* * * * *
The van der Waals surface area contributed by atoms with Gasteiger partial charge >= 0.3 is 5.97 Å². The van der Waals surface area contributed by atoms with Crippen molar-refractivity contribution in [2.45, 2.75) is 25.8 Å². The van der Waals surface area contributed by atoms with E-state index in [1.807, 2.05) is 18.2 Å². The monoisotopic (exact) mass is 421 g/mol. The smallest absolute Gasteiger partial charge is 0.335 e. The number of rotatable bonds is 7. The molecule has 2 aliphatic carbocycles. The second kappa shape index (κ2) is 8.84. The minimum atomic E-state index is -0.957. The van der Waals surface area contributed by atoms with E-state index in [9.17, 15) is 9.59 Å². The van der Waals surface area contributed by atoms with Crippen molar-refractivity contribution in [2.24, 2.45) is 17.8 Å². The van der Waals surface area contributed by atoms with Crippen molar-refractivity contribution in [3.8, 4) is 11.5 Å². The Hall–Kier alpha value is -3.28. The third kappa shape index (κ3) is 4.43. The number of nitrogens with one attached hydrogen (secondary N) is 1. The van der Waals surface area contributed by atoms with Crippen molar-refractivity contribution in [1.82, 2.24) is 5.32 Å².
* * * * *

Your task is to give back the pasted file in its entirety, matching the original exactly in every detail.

The van der Waals surface area contributed by atoms with Gasteiger partial charge >= 0.3 is 5.97 Å². The van der Waals surface area contributed by atoms with Crippen molar-refractivity contribution in [2.45, 2.75) is 25.8 Å². The van der Waals surface area contributed by atoms with E-state index in [1.807, 2.05) is 18.2 Å². The monoisotopic (exact) mass is 421 g/mol. The smallest absolute Gasteiger partial charge is 0.335 e. The number of rotatable bonds is 7. The molecule has 2 aliphatic carbocycles. The second kappa shape index (κ2) is 8.84. The minimum atomic E-state index is -0.957. The van der Waals surface area contributed by atoms with E-state index in [9.17, 15) is 9.59 Å². The van der Waals surface area contributed by atoms with Crippen molar-refractivity contribution in [2.24, 2.45) is 17.8 Å². The van der Waals surface area contributed by atoms with Crippen molar-refractivity contribution in [3.8, 4) is 11.5 Å². The Hall–Kier alpha value is -3.28. The third kappa shape index (κ3) is 4.43. The number of nitrogens with one attached hydrogen (secondary N) is 1. The van der Waals surface area contributed by atoms with Crippen molar-refractivity contribution in [1.82, 2.24) is 5.32 Å².